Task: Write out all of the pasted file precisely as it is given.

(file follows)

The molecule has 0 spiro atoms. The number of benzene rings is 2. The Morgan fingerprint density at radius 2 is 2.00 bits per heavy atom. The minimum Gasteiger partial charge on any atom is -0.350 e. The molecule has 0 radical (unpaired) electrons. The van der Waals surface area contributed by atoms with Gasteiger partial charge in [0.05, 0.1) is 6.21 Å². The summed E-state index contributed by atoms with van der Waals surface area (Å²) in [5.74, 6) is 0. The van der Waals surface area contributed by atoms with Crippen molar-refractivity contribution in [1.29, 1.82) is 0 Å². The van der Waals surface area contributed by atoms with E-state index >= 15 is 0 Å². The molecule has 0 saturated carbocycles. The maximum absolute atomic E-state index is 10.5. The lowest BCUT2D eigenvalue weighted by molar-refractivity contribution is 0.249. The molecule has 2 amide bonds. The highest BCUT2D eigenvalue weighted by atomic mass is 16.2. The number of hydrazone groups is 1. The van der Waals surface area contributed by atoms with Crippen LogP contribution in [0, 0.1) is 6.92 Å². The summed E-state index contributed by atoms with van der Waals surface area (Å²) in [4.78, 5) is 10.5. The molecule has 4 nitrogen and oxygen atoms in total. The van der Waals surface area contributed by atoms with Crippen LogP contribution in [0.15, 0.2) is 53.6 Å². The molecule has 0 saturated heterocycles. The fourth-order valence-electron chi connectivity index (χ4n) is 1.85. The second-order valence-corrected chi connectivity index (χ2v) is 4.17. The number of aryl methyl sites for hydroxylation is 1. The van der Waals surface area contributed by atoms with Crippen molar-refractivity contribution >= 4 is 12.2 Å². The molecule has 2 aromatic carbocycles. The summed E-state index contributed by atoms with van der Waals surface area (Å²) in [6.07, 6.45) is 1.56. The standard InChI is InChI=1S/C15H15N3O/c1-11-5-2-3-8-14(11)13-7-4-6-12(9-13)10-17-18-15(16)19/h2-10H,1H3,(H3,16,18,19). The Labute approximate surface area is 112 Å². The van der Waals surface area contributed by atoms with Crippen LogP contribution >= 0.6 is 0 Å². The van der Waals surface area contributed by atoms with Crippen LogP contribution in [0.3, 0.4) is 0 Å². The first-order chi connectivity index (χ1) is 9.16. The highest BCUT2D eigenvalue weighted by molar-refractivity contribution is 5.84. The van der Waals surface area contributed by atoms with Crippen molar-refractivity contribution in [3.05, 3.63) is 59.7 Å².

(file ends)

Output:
The molecule has 0 spiro atoms. The number of benzene rings is 2. The Morgan fingerprint density at radius 2 is 2.00 bits per heavy atom. The minimum Gasteiger partial charge on any atom is -0.350 e. The molecule has 0 radical (unpaired) electrons. The van der Waals surface area contributed by atoms with Gasteiger partial charge in [0.05, 0.1) is 6.21 Å². The summed E-state index contributed by atoms with van der Waals surface area (Å²) in [5.74, 6) is 0. The van der Waals surface area contributed by atoms with Crippen molar-refractivity contribution in [1.29, 1.82) is 0 Å². The van der Waals surface area contributed by atoms with E-state index >= 15 is 0 Å². The molecule has 0 saturated carbocycles. The maximum absolute atomic E-state index is 10.5. The lowest BCUT2D eigenvalue weighted by molar-refractivity contribution is 0.249. The molecule has 2 amide bonds. The highest BCUT2D eigenvalue weighted by atomic mass is 16.2. The number of hydrazone groups is 1. The van der Waals surface area contributed by atoms with Crippen LogP contribution in [0, 0.1) is 6.92 Å². The summed E-state index contributed by atoms with van der Waals surface area (Å²) in [4.78, 5) is 10.5. The molecule has 4 nitrogen and oxygen atoms in total. The van der Waals surface area contributed by atoms with Crippen LogP contribution in [0.15, 0.2) is 53.6 Å². The molecule has 0 saturated heterocycles. The fourth-order valence-electron chi connectivity index (χ4n) is 1.85. The second-order valence-corrected chi connectivity index (χ2v) is 4.17. The number of aryl methyl sites for hydroxylation is 1. The van der Waals surface area contributed by atoms with Crippen molar-refractivity contribution >= 4 is 12.2 Å². The molecule has 2 aromatic carbocycles. The summed E-state index contributed by atoms with van der Waals surface area (Å²) in [6.07, 6.45) is 1.56. The standard InChI is InChI=1S/C15H15N3O/c1-11-5-2-3-8-14(11)13-7-4-6-12(9-13)10-17-18-15(16)19/h2-10H,1H3,(H3,16,18,19). The Labute approximate surface area is 112 Å². The van der Waals surface area contributed by atoms with Crippen LogP contribution >= 0.6 is 0 Å². The van der Waals surface area contributed by atoms with Crippen LogP contribution in [0.3, 0.4) is 0 Å². The first-order chi connectivity index (χ1) is 9.16. The highest BCUT2D eigenvalue weighted by molar-refractivity contribution is 5.84. The van der Waals surface area contributed by atoms with Crippen molar-refractivity contribution in [3.05, 3.63) is 59.7 Å².